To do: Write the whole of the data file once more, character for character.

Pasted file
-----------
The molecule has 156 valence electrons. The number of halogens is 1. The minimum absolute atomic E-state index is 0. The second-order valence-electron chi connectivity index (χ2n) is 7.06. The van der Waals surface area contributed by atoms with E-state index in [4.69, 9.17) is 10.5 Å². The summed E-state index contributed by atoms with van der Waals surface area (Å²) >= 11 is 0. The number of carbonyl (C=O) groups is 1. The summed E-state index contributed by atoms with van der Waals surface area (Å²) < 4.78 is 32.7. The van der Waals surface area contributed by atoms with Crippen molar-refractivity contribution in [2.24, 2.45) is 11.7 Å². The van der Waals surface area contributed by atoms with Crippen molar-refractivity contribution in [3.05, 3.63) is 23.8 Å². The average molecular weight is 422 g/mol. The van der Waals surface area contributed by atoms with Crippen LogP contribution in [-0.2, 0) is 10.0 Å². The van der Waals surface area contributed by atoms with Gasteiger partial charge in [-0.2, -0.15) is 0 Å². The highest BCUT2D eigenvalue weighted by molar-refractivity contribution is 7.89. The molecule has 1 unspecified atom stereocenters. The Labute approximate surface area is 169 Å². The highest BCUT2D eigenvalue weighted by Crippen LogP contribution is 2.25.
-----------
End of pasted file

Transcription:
The molecule has 156 valence electrons. The number of halogens is 1. The minimum absolute atomic E-state index is 0. The second-order valence-electron chi connectivity index (χ2n) is 7.06. The van der Waals surface area contributed by atoms with E-state index in [4.69, 9.17) is 10.5 Å². The summed E-state index contributed by atoms with van der Waals surface area (Å²) >= 11 is 0. The number of carbonyl (C=O) groups is 1. The summed E-state index contributed by atoms with van der Waals surface area (Å²) < 4.78 is 32.7. The van der Waals surface area contributed by atoms with Crippen molar-refractivity contribution in [2.24, 2.45) is 11.7 Å². The van der Waals surface area contributed by atoms with Crippen molar-refractivity contribution in [3.05, 3.63) is 23.8 Å². The average molecular weight is 422 g/mol. The van der Waals surface area contributed by atoms with Crippen LogP contribution in [-0.2, 0) is 10.0 Å². The van der Waals surface area contributed by atoms with Gasteiger partial charge in [-0.2, -0.15) is 0 Å². The highest BCUT2D eigenvalue weighted by molar-refractivity contribution is 7.89. The molecule has 1 unspecified atom stereocenters. The Labute approximate surface area is 169 Å². The highest BCUT2D eigenvalue weighted by Crippen LogP contribution is 2.25.